DP16275 Rethinking the Welfare State
|Author(s):||Nezih Guner, Remzi Kaygusuz, Gustavo Ventura|
|Publication Date:||June 2021|
|Keyword(s):||Household Labor Supply, Income risk, Negative Income Tax, Taxes and Transfers|
|JEL(s):||E62, H24, H31|
|Programme Areas:||Labour Economics, Public Economics, Macroeconomics and Growth|
|Link to this Page:||cepr.org/active/publications/discussion_papers/dp.php?dpno=16275|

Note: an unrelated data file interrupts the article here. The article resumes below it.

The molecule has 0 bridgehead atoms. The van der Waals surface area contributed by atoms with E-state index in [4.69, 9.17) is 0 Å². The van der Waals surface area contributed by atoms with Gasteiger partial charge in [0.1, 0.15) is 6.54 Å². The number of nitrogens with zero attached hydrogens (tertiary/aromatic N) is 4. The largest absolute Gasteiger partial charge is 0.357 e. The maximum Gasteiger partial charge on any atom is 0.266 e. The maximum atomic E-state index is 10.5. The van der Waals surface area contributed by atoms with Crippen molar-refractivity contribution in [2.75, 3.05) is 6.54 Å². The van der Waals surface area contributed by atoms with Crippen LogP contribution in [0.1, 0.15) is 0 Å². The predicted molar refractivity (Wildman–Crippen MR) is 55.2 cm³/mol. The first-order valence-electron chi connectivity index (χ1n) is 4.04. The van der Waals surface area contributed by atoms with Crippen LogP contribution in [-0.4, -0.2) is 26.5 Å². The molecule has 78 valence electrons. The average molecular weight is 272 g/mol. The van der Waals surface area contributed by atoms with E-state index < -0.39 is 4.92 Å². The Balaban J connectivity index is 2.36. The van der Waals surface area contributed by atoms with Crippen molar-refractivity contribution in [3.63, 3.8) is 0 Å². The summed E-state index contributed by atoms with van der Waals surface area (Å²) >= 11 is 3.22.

The U.S. spends non trivially on non-medical transfers for its working-age population in a wide range of programs that support low and middle-income households. How valuable are these programs for U.S. households? Are there simpler, welfare-improving ways to transfer resources that are supported by a majority? Quantitatively, what are the macroeconomic effects of such alternatives? We answer these questions in an equilibrium, life-cycle model with single and married households who face idiosyncratic productivity risk, in the presence of costly children and potential skill losses of females associated with non-participation. Our findings show that a potential revenue-neutral elimination of the welfare state generates large welfare losses in the aggregate. Yet, most households support eliminating current transfers since losses are concentrated among a small group. We find that a Universal Basic Income program does not improve upon the current system. If instead per-person transfers are implemented alongside a proportional tax, a Negative Income Tax experiment, there are transfer levels and associated tax rates that improve upon the current system. Providing per-person transfers to all households is quite costly, and reducing tax distortions helps to provide for additional resources to expand redistribution.